October 17, 2011; Source: iWatch News (Center for Public Integrity) | The Center for Public Integrity puts it this way: “At first sight, it’s hard to understand why the Shreveport-Bossier Rescue Mission, a homeless shelter and clinic in Louisiana, would lobby the Federal Communications Commission.”

The faith-based service provider offered what it acknowledged was “an out-of-place endorsement” of the AT&T merger with T-Mobile, with Rev. R. Henry Martin explaining that “People often call on God to help the outcasts and downtrodden that walk among us, [but] [s]ometimes, however, it is our responsibility to take matters into our own hands. Please support this merger.”

What made a Louisiana homeless clinic weigh in with the FCC on a corporate merger? Perhaps it isn’t causal, but the correlation of the Rescue Mission’s letter to the FCC followed by only a few months a $50,000 donation from AT&T.

Among the others groups receiving AT&T grants and then offering AT&T endorsements are the Gay and Lesbian Alliance Against Defamation (GLAAD) (GLAAD’s executive director and a number of board members resigned after this information became public), the National Association for the Advancement of Colored People (NAACP) (no resignations there concerning this endorsement as far as we know), the American Red Cross of Northeastern California, the Arts Association of Newton County (Georgia), three Boys & Girls Clubs, the Delta Arts Alliance, Dorchester Habitat for Humanity, the Greater Sacramento Urban League, seven local Urban League affiliates (plus the National Urban League), and the United Way of Northwest Florida.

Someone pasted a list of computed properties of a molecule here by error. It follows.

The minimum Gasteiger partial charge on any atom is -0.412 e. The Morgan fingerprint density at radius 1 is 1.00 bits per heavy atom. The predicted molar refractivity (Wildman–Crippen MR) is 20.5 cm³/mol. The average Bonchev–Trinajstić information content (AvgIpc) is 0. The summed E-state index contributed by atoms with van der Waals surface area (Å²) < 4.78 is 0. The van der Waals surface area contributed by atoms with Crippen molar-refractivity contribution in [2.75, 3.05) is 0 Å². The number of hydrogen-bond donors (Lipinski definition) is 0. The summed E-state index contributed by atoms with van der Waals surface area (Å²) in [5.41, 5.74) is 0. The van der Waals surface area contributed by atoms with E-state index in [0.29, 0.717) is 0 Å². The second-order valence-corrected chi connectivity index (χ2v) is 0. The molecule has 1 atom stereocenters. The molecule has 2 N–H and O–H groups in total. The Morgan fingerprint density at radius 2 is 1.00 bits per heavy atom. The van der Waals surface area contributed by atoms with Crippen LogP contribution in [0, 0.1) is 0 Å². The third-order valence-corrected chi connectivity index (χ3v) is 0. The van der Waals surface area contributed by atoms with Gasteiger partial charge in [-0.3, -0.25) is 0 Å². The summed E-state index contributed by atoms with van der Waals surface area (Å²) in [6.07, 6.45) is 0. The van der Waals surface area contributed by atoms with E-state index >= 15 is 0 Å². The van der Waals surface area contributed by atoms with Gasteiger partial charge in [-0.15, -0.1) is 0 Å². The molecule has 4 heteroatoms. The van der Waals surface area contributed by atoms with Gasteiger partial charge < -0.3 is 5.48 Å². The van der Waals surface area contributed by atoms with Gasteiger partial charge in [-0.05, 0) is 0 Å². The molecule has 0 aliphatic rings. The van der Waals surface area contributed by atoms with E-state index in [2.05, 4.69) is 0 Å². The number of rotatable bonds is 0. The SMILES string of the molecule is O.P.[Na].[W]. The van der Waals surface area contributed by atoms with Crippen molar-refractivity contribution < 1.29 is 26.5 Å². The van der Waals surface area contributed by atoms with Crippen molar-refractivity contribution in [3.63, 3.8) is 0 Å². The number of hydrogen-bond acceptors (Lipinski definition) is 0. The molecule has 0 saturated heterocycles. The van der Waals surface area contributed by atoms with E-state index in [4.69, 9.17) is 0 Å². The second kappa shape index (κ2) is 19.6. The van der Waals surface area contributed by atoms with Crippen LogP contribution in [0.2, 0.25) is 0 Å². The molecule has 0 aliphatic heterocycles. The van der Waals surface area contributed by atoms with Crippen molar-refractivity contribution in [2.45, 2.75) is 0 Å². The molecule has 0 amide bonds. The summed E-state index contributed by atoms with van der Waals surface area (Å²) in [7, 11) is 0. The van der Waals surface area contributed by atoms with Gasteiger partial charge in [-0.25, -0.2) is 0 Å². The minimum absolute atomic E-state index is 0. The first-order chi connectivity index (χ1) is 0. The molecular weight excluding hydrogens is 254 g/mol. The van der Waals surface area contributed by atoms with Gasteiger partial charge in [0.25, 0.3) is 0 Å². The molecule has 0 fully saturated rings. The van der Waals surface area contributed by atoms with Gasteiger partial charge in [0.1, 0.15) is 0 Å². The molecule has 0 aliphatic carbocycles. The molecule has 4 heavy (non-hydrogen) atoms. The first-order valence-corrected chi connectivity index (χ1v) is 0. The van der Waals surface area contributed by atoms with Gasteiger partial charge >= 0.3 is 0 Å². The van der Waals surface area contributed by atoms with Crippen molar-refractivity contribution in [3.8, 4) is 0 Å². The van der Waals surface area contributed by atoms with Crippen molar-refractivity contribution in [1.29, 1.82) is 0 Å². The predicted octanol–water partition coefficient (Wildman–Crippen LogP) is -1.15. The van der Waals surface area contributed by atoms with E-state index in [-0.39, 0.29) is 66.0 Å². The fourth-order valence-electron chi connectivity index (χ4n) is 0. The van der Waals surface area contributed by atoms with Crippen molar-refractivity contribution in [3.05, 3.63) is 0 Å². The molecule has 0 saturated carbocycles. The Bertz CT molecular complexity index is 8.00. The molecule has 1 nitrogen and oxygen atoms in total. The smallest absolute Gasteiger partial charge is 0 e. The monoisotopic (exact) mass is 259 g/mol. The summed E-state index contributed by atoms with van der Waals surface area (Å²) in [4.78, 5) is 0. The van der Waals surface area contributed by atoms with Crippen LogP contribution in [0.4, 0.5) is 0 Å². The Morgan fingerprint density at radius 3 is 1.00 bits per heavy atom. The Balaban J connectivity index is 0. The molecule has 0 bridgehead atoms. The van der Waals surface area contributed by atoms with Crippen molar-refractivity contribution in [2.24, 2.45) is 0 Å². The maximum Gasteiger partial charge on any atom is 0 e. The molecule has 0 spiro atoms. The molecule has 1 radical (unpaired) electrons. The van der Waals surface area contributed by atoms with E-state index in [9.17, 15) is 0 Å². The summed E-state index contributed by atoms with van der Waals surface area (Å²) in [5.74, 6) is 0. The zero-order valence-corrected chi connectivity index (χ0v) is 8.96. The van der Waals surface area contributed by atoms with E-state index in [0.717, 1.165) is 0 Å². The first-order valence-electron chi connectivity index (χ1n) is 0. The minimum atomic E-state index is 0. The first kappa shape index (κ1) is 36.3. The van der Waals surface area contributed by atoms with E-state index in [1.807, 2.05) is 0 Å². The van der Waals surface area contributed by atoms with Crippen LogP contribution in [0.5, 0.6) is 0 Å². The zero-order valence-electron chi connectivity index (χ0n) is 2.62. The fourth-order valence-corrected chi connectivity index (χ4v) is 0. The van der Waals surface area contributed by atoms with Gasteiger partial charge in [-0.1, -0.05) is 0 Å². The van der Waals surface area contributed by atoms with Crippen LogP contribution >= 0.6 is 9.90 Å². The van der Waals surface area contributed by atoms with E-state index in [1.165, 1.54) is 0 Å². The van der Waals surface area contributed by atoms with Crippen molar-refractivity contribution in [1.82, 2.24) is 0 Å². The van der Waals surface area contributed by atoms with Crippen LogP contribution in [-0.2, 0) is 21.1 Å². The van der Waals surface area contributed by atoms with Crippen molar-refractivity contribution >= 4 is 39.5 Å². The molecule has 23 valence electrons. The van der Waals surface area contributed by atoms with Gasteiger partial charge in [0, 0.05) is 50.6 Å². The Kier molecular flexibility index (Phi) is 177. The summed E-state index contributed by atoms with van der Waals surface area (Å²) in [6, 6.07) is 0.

When contacted by the Center for comment, most came up with some explanation or another for their sudden interest in broadband access issues, but only the very naïve would miss the connection between this new blast of FCC advocacy on the parts of these organizations and AT&T’s philanthropic largesse. The Center noted that the head of the AT&T corporate foundation happened to be James Cicconi, a former aide to Presidents Ronald Reagan and George H.W. Bush who also serves as AT&T’s chief lobbyist.

Most corporate philanthropy is now strategic, with a focus on advancing corporate goals in both business and political realms. The days of corporate giving as simply a part of good corporate citizenship are pretty much gone, even for corporations like AT&T, which ranked number 86 on Corporate Responsibility magazine’s list of the “100 Best Corporate Citizens” for 2011.

Perhaps the saddest part of this story is the endorsement the of AT&T–T-Mobile merger from the American Federation for the Blind, the same place that Helen Keller worked for forty years. Keller was a member of the Socialist Party, a longtime supporter of the many presidential campaigns of Eugene V. Debs, and eventually a member of the much more radical Industrial Workers of the World (“the Wobblies”). What would socialist Helen Keller think of written testimonials from the AFB on behalf of AT&T?—Rick Cohen